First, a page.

Two draft alternatives showing Tennessee’s 2020 Public Use Microdata Area geography are now available for review and comment. Interactive maps illustrating the proposal boundaries and details describing the criteria used in the delineation process are also available.
Our fall conference will again be replaced with a series of webinars, but we have some great topics in the lineup. These include 2020 Decennial Census challenges and guidance on tools to access the new 2020 redistricting data.
Additional details on the experimental data product that will replace the 2020 American Community Survey 1-Year data are now available. A limited number of tables for the U.S. and states will be made available by November 30, 2021.
New 2020 Census data shows that the Tennessee is more diverse than it was ten year ago. Both changing demographics and new processing methods used by the Census Bureau are behind the change. We took a look at the new data and explain the trends.
New population totals for Tennessee counties and cities has been one of the most anticipated numbers to come out of the 2020 Census. We combined the new information with data from 2000 and 2010 to produce population totals and change for the twenty-year period.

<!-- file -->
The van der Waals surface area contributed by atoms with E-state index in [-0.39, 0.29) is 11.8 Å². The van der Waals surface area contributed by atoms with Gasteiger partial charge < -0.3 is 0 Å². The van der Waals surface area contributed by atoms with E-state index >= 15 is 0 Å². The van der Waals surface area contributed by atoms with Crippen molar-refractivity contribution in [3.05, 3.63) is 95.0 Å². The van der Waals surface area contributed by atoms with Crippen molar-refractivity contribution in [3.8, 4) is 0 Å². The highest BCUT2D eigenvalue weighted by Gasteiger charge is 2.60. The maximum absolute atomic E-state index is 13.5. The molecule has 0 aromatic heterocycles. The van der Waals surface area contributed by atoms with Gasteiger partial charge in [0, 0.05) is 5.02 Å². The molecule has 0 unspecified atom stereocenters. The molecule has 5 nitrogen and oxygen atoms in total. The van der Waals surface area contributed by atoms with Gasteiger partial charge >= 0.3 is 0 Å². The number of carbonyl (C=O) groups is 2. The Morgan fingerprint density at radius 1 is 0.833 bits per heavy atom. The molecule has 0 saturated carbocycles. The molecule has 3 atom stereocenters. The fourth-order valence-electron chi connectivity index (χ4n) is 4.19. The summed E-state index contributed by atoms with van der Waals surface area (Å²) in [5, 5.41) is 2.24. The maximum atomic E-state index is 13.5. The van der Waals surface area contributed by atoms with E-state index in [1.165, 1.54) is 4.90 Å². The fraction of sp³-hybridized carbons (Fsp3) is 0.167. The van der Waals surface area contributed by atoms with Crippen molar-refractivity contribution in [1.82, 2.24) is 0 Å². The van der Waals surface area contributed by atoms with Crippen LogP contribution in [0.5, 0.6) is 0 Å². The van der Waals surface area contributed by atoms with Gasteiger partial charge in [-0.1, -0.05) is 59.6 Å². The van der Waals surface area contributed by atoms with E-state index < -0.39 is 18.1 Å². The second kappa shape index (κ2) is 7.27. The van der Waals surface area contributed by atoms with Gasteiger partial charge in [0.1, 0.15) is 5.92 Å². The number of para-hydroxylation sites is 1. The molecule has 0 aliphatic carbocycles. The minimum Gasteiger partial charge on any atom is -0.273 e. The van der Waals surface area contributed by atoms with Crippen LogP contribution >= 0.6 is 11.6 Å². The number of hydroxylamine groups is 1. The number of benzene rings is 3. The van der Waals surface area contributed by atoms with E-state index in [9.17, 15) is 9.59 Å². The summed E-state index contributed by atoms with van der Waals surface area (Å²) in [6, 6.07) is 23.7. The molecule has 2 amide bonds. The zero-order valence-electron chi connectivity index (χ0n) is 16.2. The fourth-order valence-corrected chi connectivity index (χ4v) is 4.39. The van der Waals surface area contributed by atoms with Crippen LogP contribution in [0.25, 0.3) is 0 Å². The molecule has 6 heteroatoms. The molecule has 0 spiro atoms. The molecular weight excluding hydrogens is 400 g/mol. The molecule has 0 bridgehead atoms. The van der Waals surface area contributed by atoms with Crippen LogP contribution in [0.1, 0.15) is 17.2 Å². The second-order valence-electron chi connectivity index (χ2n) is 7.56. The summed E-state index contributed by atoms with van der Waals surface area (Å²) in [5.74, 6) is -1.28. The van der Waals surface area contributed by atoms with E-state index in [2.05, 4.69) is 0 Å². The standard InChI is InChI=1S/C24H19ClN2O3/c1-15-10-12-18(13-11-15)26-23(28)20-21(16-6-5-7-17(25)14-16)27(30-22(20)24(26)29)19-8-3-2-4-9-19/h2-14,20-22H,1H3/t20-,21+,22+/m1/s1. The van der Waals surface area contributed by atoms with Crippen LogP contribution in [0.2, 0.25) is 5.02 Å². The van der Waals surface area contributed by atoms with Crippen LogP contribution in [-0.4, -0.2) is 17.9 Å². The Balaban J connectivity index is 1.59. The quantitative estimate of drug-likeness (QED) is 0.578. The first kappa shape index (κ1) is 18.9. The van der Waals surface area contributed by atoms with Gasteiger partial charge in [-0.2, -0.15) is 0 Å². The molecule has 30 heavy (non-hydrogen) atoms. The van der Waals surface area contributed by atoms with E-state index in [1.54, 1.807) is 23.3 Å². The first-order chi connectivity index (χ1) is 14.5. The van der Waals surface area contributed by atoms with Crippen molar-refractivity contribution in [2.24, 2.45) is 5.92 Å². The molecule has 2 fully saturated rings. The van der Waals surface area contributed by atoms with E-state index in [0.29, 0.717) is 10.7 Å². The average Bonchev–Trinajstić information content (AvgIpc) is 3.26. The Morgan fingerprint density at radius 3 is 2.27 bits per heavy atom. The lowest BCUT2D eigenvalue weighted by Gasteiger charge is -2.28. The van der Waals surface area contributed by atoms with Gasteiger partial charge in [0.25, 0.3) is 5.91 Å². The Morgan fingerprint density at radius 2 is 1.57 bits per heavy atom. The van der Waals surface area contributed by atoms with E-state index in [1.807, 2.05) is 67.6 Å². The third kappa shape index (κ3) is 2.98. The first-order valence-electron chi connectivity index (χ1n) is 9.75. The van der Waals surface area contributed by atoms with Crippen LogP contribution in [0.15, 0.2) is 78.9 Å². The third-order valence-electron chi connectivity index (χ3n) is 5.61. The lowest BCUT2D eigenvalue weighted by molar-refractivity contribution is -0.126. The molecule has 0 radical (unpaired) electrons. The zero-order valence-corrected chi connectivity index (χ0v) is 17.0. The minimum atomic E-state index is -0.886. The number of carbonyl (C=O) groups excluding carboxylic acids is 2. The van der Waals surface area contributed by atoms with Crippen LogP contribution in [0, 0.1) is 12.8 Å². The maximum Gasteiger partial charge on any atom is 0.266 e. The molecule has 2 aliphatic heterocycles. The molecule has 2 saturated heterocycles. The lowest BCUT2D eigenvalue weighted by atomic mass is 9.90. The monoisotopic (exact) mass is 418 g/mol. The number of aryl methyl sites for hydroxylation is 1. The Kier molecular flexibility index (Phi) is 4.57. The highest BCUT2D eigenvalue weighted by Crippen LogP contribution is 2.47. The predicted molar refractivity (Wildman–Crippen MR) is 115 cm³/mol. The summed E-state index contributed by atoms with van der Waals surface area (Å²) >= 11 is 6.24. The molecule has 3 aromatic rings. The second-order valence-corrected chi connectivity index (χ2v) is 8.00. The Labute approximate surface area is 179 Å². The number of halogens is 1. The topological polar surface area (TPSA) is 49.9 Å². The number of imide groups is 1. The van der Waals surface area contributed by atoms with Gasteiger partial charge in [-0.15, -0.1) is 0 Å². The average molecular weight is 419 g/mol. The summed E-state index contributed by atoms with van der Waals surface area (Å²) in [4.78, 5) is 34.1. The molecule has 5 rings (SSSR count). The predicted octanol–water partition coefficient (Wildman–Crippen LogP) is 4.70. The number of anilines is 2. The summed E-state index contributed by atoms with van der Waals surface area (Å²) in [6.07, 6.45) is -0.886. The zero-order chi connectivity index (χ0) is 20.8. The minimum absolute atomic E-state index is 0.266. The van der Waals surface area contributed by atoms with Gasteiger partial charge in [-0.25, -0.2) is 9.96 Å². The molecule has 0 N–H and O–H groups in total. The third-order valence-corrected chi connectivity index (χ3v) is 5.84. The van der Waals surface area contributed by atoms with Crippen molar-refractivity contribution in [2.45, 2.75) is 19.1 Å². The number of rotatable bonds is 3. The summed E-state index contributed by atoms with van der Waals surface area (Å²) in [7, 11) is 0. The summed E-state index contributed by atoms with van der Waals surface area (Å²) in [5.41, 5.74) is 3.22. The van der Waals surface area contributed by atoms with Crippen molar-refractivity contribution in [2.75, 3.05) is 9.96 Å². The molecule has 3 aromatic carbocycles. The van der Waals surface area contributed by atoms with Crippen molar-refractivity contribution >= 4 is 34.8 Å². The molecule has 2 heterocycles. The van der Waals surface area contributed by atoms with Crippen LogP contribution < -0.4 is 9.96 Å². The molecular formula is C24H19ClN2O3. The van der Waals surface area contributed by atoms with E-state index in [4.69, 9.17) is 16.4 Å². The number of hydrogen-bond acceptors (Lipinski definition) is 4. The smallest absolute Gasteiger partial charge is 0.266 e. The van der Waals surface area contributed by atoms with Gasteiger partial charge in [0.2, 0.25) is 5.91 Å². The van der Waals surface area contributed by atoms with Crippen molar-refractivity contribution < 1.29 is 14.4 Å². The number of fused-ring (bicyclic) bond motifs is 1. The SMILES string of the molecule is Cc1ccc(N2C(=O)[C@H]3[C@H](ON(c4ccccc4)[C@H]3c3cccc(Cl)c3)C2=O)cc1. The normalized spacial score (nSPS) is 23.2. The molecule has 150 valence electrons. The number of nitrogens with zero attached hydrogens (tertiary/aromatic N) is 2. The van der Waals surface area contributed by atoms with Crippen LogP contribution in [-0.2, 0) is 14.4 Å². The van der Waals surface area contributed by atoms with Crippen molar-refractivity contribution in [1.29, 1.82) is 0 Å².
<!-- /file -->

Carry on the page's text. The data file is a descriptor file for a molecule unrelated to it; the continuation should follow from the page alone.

On July 29th, the Census Bureau announced that disruptions in the first half of the 2020 to American Community Survey operations had significantly impacted the statistical reliability of some products and announced several product cancellations.
By August 16, 2021, population data from the 2020 Census for the state’s counties and municipalities will be released. Because the data will require processing before it can be viewed, we compiled the basic information needed to plan for the release, access it and extract the new data.
Population projections for Tennessee’s 345 cities and towns aren’t readily available. So we leveraged the Boyd Center’s county-level population projections and Census Bureau estimates to create a simple approach that can be replicated by communities across the state.
Tennessee’s resident population grew to 6,910,840 over the past decade according to new 2020 Census results. The 8.9% growth rate was slower than the two previous decades but was enough to move the state up one spot to become the nations 16th most populous.
The first look at Tennessee’s 2020 Census results is just days away with the state-level apportionment counts planned for release by April 30th and more detailed information coming in August, 2021.